Votes are in – Superintendent Duffy stays, for now
on November 17, 2019
The West Contra Costa County Unified School District (WCCUSD) board held a special closed meeting Friday night and voted unanimously not to terminate the contract of Superintendent Matthew Duffy, Board President Tom Panas said.
Superintendent Duffy was not present at the November 15 meeting, which had been called to review his employment. But supporters—including teachers, parents and residents—turned out to urge the board not to fire him.
On Wednesday, school board member Mister Phillips issued a statement that he believed board president, Tom Panas, would “attempt to terminate the superintendent” at the meeting, a move he strongly opposed given the district’s $48 million deficit.
Terminating Duffy’s contract in the middle of the school year could have created further financial troubles for WCCUSD, according to board member Phillips’s statement. The district would “have to spend over $500,000.00 to buy out his contract,” he said, adding such a move would “most likely lose the $7 million grant from the Hewlett-Foundation that [it] just applied for.”
The Friday meeting came as a surprise to many of the attendees, with some airing their suspicions of other political motives behind the meeting.
“I’m frankly shocked that the board is meeting on a Friday night because I believe that this does sound a lot like a political coup and this is not a way to run a school board,” parent and former high school teacher Kari Tindal said to the board. “Don’t fire Mr. Duffy. This is a manufactured crisis and a waste of our time.”
WCCUSD elementary teacher Tresa Smith said she fears that talks around the firing of the superintendent reflects more broadly on performance of elected leadership in the district.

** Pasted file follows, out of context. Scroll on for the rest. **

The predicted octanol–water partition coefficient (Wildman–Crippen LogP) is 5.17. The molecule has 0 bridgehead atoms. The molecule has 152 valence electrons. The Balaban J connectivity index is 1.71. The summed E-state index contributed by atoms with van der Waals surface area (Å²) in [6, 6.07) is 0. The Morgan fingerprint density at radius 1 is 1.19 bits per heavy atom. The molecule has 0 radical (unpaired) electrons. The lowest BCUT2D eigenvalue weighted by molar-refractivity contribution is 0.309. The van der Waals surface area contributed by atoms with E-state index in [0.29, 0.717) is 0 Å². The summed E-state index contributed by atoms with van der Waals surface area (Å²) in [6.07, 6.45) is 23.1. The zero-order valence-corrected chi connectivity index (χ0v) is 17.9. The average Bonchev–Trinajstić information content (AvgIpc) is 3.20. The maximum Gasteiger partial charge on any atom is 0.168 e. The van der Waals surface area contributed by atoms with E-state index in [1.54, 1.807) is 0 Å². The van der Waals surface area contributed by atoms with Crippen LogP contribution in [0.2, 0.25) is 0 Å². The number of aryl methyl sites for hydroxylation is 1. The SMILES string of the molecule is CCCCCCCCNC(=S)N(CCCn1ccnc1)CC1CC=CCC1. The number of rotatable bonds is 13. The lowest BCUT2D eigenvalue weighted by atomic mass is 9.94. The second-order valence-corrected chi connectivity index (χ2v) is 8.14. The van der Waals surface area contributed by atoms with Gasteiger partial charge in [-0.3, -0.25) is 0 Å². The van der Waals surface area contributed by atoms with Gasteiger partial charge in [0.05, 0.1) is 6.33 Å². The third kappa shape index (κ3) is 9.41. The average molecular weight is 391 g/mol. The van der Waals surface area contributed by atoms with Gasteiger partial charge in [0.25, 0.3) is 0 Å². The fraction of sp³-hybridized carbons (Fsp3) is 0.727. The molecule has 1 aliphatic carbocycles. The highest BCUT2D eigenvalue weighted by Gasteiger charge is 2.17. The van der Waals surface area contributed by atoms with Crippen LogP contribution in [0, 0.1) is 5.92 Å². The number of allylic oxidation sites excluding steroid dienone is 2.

“It’s the school board and the superintendent’s job to check and balance each other, and it looks like there’s been a real failure and I find that really disappointing. Especially considering we elected half these people to keep us in a good situation,” she told Richmond Confidential.
Rick Alexander, a Richmond native who grew up in the WCCUSD system, said the deficit and the district’s low performance should not solely be blamed on Duffy.
“He can’t do no more than what you guys allow him to do,” Alexander told the board. “If [Duffy] wants to do something, [the board has] to legally sign off on it,” he later told Richmond Confidential. “If [the board signs] off on it, then they are aware of what’s being done in the district.”
At approximately 6:56 p.m. the meeting adjourned and the board went into a closed session.
Though some left during the nearly two-and-a-half-hour deliberation period, other attendees stayed to hear the decision.
Around 9:30 p.m., the board members came from behind the red curtain on the stage and headed to their seats. Tom Panas made a brief statement to the attendees about the board’s decision not to terminate Duffy, and then the meeting was officially adjourned.
At its next meeting, the board plans to consider adding bond measures to district election ballots, acknowledge Native American and Sikh American communities, as well as recognize African American/black student achievement in WCCUSD.
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